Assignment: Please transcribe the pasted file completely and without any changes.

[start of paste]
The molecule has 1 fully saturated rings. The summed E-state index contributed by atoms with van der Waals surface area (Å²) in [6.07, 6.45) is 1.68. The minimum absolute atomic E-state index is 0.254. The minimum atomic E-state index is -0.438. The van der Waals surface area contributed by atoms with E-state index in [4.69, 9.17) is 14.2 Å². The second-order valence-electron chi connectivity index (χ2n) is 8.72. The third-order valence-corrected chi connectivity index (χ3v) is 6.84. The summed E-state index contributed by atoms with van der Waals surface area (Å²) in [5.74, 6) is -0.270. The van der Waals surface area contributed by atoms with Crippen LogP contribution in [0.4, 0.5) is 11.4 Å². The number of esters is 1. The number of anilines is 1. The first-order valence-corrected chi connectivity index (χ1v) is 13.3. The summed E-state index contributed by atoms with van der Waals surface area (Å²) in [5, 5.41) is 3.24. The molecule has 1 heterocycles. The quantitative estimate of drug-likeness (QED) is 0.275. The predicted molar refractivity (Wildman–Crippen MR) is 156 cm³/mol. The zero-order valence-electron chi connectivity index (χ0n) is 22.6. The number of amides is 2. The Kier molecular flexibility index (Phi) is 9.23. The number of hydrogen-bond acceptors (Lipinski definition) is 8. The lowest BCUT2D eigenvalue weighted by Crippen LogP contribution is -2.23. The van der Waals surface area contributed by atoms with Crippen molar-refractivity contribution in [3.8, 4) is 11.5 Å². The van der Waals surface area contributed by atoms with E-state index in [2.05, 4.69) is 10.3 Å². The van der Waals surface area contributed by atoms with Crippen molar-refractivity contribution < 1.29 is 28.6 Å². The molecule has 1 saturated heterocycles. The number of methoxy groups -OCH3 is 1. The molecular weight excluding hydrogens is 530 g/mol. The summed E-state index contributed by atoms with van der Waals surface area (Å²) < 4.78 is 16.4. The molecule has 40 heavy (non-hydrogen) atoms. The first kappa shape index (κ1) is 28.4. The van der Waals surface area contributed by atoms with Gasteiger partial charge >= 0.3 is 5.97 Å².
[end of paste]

The molecule has 1 fully saturated rings. The summed E-state index contributed by atoms with van der Waals surface area (Å²) in [6.07, 6.45) is 1.68. The minimum absolute atomic E-state index is 0.254. The minimum atomic E-state index is -0.438. The van der Waals surface area contributed by atoms with E-state index in [4.69, 9.17) is 14.2 Å². The second-order valence-electron chi connectivity index (χ2n) is 8.72. The third-order valence-corrected chi connectivity index (χ3v) is 6.84. The summed E-state index contributed by atoms with van der Waals surface area (Å²) in [5.74, 6) is -0.270. The van der Waals surface area contributed by atoms with Crippen LogP contribution in [0.4, 0.5) is 11.4 Å². The number of esters is 1. The number of anilines is 1. The first-order valence-corrected chi connectivity index (χ1v) is 13.3. The summed E-state index contributed by atoms with van der Waals surface area (Å²) in [5, 5.41) is 3.24. The molecule has 1 heterocycles. The quantitative estimate of drug-likeness (QED) is 0.275. The predicted molar refractivity (Wildman–Crippen MR) is 156 cm³/mol. The zero-order valence-electron chi connectivity index (χ0n) is 22.6. The number of amides is 2. The Kier molecular flexibility index (Phi) is 9.23. The number of hydrogen-bond acceptors (Lipinski definition) is 8. The lowest BCUT2D eigenvalue weighted by Crippen LogP contribution is -2.23. The van der Waals surface area contributed by atoms with Crippen molar-refractivity contribution in [3.8, 4) is 11.5 Å². The van der Waals surface area contributed by atoms with E-state index in [2.05, 4.69) is 10.3 Å². The van der Waals surface area contributed by atoms with Crippen molar-refractivity contribution < 1.29 is 28.6 Å². The molecule has 1 saturated heterocycles. The number of methoxy groups -OCH3 is 1. The molecular weight excluding hydrogens is 530 g/mol. The summed E-state index contributed by atoms with van der Waals surface area (Å²) < 4.78 is 16.4. The molecule has 40 heavy (non-hydrogen) atoms. The first kappa shape index (κ1) is 28.4. The van der Waals surface area contributed by atoms with Gasteiger partial charge >= 0.3 is 5.97 Å².